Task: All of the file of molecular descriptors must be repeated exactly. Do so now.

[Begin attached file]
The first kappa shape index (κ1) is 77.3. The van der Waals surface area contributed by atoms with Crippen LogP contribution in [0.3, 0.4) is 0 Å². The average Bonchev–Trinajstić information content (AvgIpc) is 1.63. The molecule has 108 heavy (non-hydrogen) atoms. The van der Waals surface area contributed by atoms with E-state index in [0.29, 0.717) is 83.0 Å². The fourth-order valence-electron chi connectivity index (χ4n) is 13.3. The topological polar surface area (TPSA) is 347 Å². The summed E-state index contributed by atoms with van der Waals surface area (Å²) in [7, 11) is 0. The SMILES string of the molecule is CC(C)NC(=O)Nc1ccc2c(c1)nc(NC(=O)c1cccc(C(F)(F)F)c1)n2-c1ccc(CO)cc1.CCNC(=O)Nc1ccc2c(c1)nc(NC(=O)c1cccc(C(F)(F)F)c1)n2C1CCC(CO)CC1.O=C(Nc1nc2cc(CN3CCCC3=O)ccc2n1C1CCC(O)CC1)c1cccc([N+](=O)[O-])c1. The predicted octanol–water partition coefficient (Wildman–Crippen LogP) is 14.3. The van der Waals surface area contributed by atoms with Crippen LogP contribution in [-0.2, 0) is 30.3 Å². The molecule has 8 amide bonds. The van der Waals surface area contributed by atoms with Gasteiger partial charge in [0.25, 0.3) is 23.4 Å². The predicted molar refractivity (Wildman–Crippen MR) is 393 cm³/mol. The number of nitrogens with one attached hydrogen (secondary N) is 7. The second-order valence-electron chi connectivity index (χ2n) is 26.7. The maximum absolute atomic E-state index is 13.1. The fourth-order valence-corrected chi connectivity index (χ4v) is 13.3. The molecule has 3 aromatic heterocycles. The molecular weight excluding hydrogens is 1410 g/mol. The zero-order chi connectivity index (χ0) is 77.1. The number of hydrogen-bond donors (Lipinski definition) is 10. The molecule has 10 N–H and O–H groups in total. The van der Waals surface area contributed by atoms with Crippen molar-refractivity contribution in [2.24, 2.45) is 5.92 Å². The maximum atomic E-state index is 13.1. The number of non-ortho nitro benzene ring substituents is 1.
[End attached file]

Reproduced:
The first kappa shape index (κ1) is 77.3. The van der Waals surface area contributed by atoms with Crippen LogP contribution in [0.3, 0.4) is 0 Å². The average Bonchev–Trinajstić information content (AvgIpc) is 1.63. The molecule has 108 heavy (non-hydrogen) atoms. The van der Waals surface area contributed by atoms with E-state index in [0.29, 0.717) is 83.0 Å². The fourth-order valence-electron chi connectivity index (χ4n) is 13.3. The topological polar surface area (TPSA) is 347 Å². The summed E-state index contributed by atoms with van der Waals surface area (Å²) in [7, 11) is 0. The SMILES string of the molecule is CC(C)NC(=O)Nc1ccc2c(c1)nc(NC(=O)c1cccc(C(F)(F)F)c1)n2-c1ccc(CO)cc1.CCNC(=O)Nc1ccc2c(c1)nc(NC(=O)c1cccc(C(F)(F)F)c1)n2C1CCC(CO)CC1.O=C(Nc1nc2cc(CN3CCCC3=O)ccc2n1C1CCC(O)CC1)c1cccc([N+](=O)[O-])c1. The predicted octanol–water partition coefficient (Wildman–Crippen LogP) is 14.3. The van der Waals surface area contributed by atoms with Crippen LogP contribution in [-0.2, 0) is 30.3 Å². The molecule has 8 amide bonds. The van der Waals surface area contributed by atoms with Gasteiger partial charge in [0.25, 0.3) is 23.4 Å². The predicted molar refractivity (Wildman–Crippen MR) is 393 cm³/mol. The number of nitrogens with one attached hydrogen (secondary N) is 7. The second-order valence-electron chi connectivity index (χ2n) is 26.7. The maximum absolute atomic E-state index is 13.1. The fourth-order valence-corrected chi connectivity index (χ4v) is 13.3. The molecule has 3 aromatic heterocycles. The molecular weight excluding hydrogens is 1410 g/mol. The zero-order chi connectivity index (χ0) is 77.1. The number of hydrogen-bond donors (Lipinski definition) is 10. The molecule has 10 N–H and O–H groups in total. The van der Waals surface area contributed by atoms with Crippen molar-refractivity contribution in [2.24, 2.45) is 5.92 Å². The maximum atomic E-state index is 13.1. The number of non-ortho nitro benzene ring substituents is 1.